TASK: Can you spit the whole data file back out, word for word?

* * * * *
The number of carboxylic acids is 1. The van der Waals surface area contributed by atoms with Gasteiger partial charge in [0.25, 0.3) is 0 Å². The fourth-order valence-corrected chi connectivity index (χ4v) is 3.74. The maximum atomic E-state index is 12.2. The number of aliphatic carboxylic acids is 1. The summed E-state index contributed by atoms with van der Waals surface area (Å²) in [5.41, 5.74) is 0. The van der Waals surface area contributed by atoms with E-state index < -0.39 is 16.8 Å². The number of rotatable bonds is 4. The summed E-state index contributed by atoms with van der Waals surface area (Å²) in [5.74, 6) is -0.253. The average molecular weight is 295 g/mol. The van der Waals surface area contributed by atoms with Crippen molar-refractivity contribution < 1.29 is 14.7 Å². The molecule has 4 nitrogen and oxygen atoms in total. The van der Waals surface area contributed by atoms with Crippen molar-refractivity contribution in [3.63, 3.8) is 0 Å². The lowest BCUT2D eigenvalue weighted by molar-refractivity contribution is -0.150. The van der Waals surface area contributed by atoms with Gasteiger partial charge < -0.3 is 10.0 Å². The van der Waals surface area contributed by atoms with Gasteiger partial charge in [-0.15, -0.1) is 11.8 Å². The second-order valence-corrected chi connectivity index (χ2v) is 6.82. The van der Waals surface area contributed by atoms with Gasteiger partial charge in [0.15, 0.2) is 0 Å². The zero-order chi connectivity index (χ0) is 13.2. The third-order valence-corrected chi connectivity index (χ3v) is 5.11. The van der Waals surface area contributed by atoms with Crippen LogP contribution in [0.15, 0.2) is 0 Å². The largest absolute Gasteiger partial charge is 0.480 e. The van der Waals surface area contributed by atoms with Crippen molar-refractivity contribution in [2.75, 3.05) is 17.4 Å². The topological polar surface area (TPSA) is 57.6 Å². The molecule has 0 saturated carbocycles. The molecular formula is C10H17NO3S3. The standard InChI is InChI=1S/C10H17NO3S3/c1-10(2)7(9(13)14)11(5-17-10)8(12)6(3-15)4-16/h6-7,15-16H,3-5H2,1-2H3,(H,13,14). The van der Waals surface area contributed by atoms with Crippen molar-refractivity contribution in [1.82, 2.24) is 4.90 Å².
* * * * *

The number of carboxylic acids is 1. The van der Waals surface area contributed by atoms with Gasteiger partial charge in [0.25, 0.3) is 0 Å². The fourth-order valence-corrected chi connectivity index (χ4v) is 3.74. The maximum atomic E-state index is 12.2. The number of aliphatic carboxylic acids is 1. The summed E-state index contributed by atoms with van der Waals surface area (Å²) in [5.41, 5.74) is 0. The van der Waals surface area contributed by atoms with E-state index < -0.39 is 16.8 Å². The number of rotatable bonds is 4. The summed E-state index contributed by atoms with van der Waals surface area (Å²) in [5.74, 6) is -0.253. The average molecular weight is 295 g/mol. The van der Waals surface area contributed by atoms with Crippen molar-refractivity contribution < 1.29 is 14.7 Å². The molecule has 4 nitrogen and oxygen atoms in total. The van der Waals surface area contributed by atoms with Crippen molar-refractivity contribution in [3.63, 3.8) is 0 Å². The lowest BCUT2D eigenvalue weighted by molar-refractivity contribution is -0.150. The van der Waals surface area contributed by atoms with Gasteiger partial charge < -0.3 is 10.0 Å². The van der Waals surface area contributed by atoms with Gasteiger partial charge in [-0.15, -0.1) is 11.8 Å². The second-order valence-corrected chi connectivity index (χ2v) is 6.82. The van der Waals surface area contributed by atoms with Gasteiger partial charge in [0.15, 0.2) is 0 Å². The zero-order chi connectivity index (χ0) is 13.2. The third-order valence-corrected chi connectivity index (χ3v) is 5.11. The van der Waals surface area contributed by atoms with Crippen LogP contribution in [0.15, 0.2) is 0 Å². The largest absolute Gasteiger partial charge is 0.480 e. The van der Waals surface area contributed by atoms with Crippen molar-refractivity contribution in [2.75, 3.05) is 17.4 Å². The topological polar surface area (TPSA) is 57.6 Å². The molecule has 0 saturated carbocycles. The molecular formula is C10H17NO3S3. The standard InChI is InChI=1S/C10H17NO3S3/c1-10(2)7(9(13)14)11(5-17-10)8(12)6(3-15)4-16/h6-7,15-16H,3-5H2,1-2H3,(H,13,14). The van der Waals surface area contributed by atoms with Crippen molar-refractivity contribution in [1.82, 2.24) is 4.90 Å².